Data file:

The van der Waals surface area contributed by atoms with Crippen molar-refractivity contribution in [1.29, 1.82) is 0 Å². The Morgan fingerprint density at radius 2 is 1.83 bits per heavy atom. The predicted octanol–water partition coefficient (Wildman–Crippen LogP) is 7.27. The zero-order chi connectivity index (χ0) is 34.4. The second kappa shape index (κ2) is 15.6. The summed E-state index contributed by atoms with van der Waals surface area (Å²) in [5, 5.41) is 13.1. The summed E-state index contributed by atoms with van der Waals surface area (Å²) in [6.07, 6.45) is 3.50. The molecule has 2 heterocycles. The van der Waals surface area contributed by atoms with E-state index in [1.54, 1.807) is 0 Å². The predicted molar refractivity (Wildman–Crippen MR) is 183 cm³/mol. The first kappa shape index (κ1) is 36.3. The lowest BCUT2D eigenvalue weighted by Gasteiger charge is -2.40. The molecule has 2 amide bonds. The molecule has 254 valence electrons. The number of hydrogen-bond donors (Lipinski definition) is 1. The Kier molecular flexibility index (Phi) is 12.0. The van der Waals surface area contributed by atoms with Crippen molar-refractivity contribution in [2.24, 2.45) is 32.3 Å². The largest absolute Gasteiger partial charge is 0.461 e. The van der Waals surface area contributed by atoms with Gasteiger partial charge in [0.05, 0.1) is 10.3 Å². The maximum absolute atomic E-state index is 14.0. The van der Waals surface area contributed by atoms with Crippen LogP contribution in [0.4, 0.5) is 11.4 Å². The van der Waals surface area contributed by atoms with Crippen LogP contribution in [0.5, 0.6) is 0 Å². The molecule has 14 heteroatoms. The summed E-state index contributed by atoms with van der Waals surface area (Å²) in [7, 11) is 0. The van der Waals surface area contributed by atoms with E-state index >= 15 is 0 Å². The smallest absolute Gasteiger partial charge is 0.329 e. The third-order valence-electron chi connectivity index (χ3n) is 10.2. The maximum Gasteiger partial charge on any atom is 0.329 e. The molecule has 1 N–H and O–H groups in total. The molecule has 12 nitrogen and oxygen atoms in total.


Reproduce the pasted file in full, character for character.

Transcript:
The van der Waals surface area contributed by atoms with Crippen molar-refractivity contribution in [1.29, 1.82) is 0 Å². The Morgan fingerprint density at radius 2 is 1.83 bits per heavy atom. The predicted octanol–water partition coefficient (Wildman–Crippen LogP) is 7.27. The zero-order chi connectivity index (χ0) is 34.4. The second kappa shape index (κ2) is 15.6. The summed E-state index contributed by atoms with van der Waals surface area (Å²) in [5, 5.41) is 13.1. The summed E-state index contributed by atoms with van der Waals surface area (Å²) in [6.07, 6.45) is 3.50. The molecule has 2 heterocycles. The van der Waals surface area contributed by atoms with E-state index in [1.54, 1.807) is 0 Å². The predicted molar refractivity (Wildman–Crippen MR) is 183 cm³/mol. The first kappa shape index (κ1) is 36.3. The lowest BCUT2D eigenvalue weighted by Gasteiger charge is -2.40. The molecule has 2 amide bonds. The molecule has 254 valence electrons. The number of hydrogen-bond donors (Lipinski definition) is 1. The Kier molecular flexibility index (Phi) is 12.0. The van der Waals surface area contributed by atoms with Crippen molar-refractivity contribution in [2.24, 2.45) is 32.3 Å². The largest absolute Gasteiger partial charge is 0.461 e. The van der Waals surface area contributed by atoms with Gasteiger partial charge in [0.05, 0.1) is 10.3 Å². The maximum absolute atomic E-state index is 14.0. The van der Waals surface area contributed by atoms with Crippen LogP contribution in [0.4, 0.5) is 11.4 Å². The van der Waals surface area contributed by atoms with Crippen LogP contribution in [0.5, 0.6) is 0 Å². The molecule has 14 heteroatoms. The summed E-state index contributed by atoms with van der Waals surface area (Å²) in [7, 11) is 0. The van der Waals surface area contributed by atoms with E-state index >= 15 is 0 Å². The smallest absolute Gasteiger partial charge is 0.329 e. The third-order valence-electron chi connectivity index (χ3n) is 10.2. The maximum Gasteiger partial charge on any atom is 0.329 e. The molecule has 1 N–H and O–H groups in total. The molecule has 12 nitrogen and oxygen atoms in total.